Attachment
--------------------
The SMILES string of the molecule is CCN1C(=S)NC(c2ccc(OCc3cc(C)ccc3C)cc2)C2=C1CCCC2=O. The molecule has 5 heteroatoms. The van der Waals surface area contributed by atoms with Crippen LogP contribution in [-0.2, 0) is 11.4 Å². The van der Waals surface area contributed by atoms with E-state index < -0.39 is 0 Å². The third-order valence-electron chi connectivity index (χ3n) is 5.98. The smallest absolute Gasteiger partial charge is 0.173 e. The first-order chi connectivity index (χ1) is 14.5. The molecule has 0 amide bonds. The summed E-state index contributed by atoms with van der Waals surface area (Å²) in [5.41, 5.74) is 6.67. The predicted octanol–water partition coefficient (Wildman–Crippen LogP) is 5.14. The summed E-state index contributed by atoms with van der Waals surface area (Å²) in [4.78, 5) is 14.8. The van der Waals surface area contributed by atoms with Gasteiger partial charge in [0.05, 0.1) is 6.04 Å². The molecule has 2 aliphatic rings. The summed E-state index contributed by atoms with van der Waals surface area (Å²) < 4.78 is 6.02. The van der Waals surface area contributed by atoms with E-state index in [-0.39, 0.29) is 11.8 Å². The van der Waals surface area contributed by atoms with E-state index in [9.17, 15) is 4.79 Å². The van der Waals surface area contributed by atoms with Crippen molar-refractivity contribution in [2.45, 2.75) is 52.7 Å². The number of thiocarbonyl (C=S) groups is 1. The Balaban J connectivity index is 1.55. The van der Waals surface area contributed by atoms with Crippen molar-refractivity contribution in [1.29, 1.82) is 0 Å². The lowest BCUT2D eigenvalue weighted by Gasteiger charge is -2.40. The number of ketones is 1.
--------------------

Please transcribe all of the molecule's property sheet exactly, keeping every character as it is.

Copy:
The SMILES string of the molecule is CCN1C(=S)NC(c2ccc(OCc3cc(C)ccc3C)cc2)C2=C1CCCC2=O. The molecule has 5 heteroatoms. The van der Waals surface area contributed by atoms with Crippen LogP contribution in [-0.2, 0) is 11.4 Å². The van der Waals surface area contributed by atoms with E-state index < -0.39 is 0 Å². The third-order valence-electron chi connectivity index (χ3n) is 5.98. The smallest absolute Gasteiger partial charge is 0.173 e. The first-order chi connectivity index (χ1) is 14.5. The molecule has 0 amide bonds. The summed E-state index contributed by atoms with van der Waals surface area (Å²) in [5.41, 5.74) is 6.67. The predicted octanol–water partition coefficient (Wildman–Crippen LogP) is 5.14. The summed E-state index contributed by atoms with van der Waals surface area (Å²) in [4.78, 5) is 14.8. The van der Waals surface area contributed by atoms with Gasteiger partial charge in [0.05, 0.1) is 6.04 Å². The molecule has 2 aliphatic rings. The summed E-state index contributed by atoms with van der Waals surface area (Å²) < 4.78 is 6.02. The van der Waals surface area contributed by atoms with E-state index in [-0.39, 0.29) is 11.8 Å². The van der Waals surface area contributed by atoms with E-state index in [9.17, 15) is 4.79 Å². The van der Waals surface area contributed by atoms with Crippen molar-refractivity contribution in [2.45, 2.75) is 52.7 Å². The number of thiocarbonyl (C=S) groups is 1. The Balaban J connectivity index is 1.55. The van der Waals surface area contributed by atoms with Crippen molar-refractivity contribution in [1.29, 1.82) is 0 Å². The lowest BCUT2D eigenvalue weighted by Gasteiger charge is -2.40. The number of ketones is 1.